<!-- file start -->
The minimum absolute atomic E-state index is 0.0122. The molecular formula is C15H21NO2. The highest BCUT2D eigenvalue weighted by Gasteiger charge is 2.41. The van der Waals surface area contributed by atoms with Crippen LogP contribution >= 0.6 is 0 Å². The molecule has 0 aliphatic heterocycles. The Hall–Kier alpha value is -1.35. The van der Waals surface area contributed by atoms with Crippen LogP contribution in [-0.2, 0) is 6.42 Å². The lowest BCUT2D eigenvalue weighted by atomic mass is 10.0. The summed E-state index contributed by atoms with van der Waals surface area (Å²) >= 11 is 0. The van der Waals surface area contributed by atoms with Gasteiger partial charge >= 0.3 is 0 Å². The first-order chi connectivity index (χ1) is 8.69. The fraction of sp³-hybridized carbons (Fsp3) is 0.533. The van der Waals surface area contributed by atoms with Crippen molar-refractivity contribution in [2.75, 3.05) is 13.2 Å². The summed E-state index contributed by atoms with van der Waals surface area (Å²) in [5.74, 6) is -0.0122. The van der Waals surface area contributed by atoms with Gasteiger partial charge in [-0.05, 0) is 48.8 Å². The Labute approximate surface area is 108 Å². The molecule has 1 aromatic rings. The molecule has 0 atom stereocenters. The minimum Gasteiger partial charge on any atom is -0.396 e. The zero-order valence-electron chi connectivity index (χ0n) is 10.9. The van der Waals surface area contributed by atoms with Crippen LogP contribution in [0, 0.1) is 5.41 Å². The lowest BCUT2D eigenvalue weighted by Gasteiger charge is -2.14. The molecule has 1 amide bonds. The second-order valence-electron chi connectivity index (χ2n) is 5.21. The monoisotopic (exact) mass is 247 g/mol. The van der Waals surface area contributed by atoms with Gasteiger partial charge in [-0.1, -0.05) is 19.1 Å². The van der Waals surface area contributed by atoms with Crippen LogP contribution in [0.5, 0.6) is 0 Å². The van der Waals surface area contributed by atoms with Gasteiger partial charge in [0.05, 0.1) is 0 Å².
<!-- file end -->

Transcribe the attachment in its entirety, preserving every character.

The minimum absolute atomic E-state index is 0.0122. The molecular formula is C15H21NO2. The highest BCUT2D eigenvalue weighted by Gasteiger charge is 2.41. The van der Waals surface area contributed by atoms with Crippen LogP contribution >= 0.6 is 0 Å². The molecule has 0 aliphatic heterocycles. The Hall–Kier alpha value is -1.35. The van der Waals surface area contributed by atoms with Crippen LogP contribution in [-0.2, 0) is 6.42 Å². The lowest BCUT2D eigenvalue weighted by atomic mass is 10.0. The summed E-state index contributed by atoms with van der Waals surface area (Å²) >= 11 is 0. The van der Waals surface area contributed by atoms with Gasteiger partial charge >= 0.3 is 0 Å². The first-order chi connectivity index (χ1) is 8.69. The fraction of sp³-hybridized carbons (Fsp3) is 0.533. The van der Waals surface area contributed by atoms with Crippen molar-refractivity contribution in [2.75, 3.05) is 13.2 Å². The summed E-state index contributed by atoms with van der Waals surface area (Å²) in [5.74, 6) is -0.0122. The van der Waals surface area contributed by atoms with Gasteiger partial charge in [-0.05, 0) is 48.8 Å². The Labute approximate surface area is 108 Å². The molecule has 1 aromatic rings. The molecule has 0 atom stereocenters. The minimum Gasteiger partial charge on any atom is -0.396 e. The zero-order valence-electron chi connectivity index (χ0n) is 10.9. The van der Waals surface area contributed by atoms with Crippen LogP contribution in [0, 0.1) is 5.41 Å². The lowest BCUT2D eigenvalue weighted by Gasteiger charge is -2.14. The molecule has 1 amide bonds. The second-order valence-electron chi connectivity index (χ2n) is 5.21. The monoisotopic (exact) mass is 247 g/mol. The van der Waals surface area contributed by atoms with Gasteiger partial charge in [-0.1, -0.05) is 19.1 Å². The van der Waals surface area contributed by atoms with Crippen LogP contribution in [0.5, 0.6) is 0 Å². The van der Waals surface area contributed by atoms with Gasteiger partial charge in [0.05, 0.1) is 0 Å².